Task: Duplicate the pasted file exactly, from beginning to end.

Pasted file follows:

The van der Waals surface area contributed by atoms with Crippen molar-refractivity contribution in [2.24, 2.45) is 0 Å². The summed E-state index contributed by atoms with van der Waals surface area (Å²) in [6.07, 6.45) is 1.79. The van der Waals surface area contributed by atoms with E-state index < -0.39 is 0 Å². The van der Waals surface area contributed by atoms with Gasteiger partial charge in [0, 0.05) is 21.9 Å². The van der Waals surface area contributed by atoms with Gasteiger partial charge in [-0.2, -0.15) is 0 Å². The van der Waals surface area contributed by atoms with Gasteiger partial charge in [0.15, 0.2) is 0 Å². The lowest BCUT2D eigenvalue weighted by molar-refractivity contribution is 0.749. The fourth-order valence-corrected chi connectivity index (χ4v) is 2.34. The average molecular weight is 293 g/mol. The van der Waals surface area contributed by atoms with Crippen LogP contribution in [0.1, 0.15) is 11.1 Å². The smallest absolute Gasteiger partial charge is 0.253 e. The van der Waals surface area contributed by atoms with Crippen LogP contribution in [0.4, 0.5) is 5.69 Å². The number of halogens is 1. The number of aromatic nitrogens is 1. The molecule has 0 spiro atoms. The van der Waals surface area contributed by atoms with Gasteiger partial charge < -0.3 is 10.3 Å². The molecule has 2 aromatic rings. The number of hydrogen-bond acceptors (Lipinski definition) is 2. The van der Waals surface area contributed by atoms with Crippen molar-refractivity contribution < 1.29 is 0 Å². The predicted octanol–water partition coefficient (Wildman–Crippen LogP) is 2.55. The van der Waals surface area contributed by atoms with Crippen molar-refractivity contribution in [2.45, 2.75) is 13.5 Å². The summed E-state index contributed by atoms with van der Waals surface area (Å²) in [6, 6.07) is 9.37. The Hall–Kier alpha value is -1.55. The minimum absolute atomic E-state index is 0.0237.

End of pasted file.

The van der Waals surface area contributed by atoms with Crippen molar-refractivity contribution in [2.24, 2.45) is 0 Å². The summed E-state index contributed by atoms with van der Waals surface area (Å²) in [6.07, 6.45) is 1.79. The van der Waals surface area contributed by atoms with E-state index < -0.39 is 0 Å². The van der Waals surface area contributed by atoms with Gasteiger partial charge in [0, 0.05) is 21.9 Å². The van der Waals surface area contributed by atoms with Gasteiger partial charge in [-0.2, -0.15) is 0 Å². The van der Waals surface area contributed by atoms with Gasteiger partial charge in [0.15, 0.2) is 0 Å². The lowest BCUT2D eigenvalue weighted by molar-refractivity contribution is 0.749. The fourth-order valence-corrected chi connectivity index (χ4v) is 2.34. The average molecular weight is 293 g/mol. The van der Waals surface area contributed by atoms with Crippen LogP contribution in [0.1, 0.15) is 11.1 Å². The smallest absolute Gasteiger partial charge is 0.253 e. The van der Waals surface area contributed by atoms with Crippen LogP contribution in [0.4, 0.5) is 5.69 Å². The number of halogens is 1. The number of aromatic nitrogens is 1. The molecule has 0 spiro atoms. The van der Waals surface area contributed by atoms with Gasteiger partial charge < -0.3 is 10.3 Å². The molecule has 2 aromatic rings. The number of hydrogen-bond acceptors (Lipinski definition) is 2. The van der Waals surface area contributed by atoms with Crippen molar-refractivity contribution < 1.29 is 0 Å². The predicted octanol–water partition coefficient (Wildman–Crippen LogP) is 2.55. The van der Waals surface area contributed by atoms with Crippen molar-refractivity contribution in [2.45, 2.75) is 13.5 Å². The summed E-state index contributed by atoms with van der Waals surface area (Å²) in [6, 6.07) is 9.37. The Hall–Kier alpha value is -1.55. The minimum absolute atomic E-state index is 0.0237.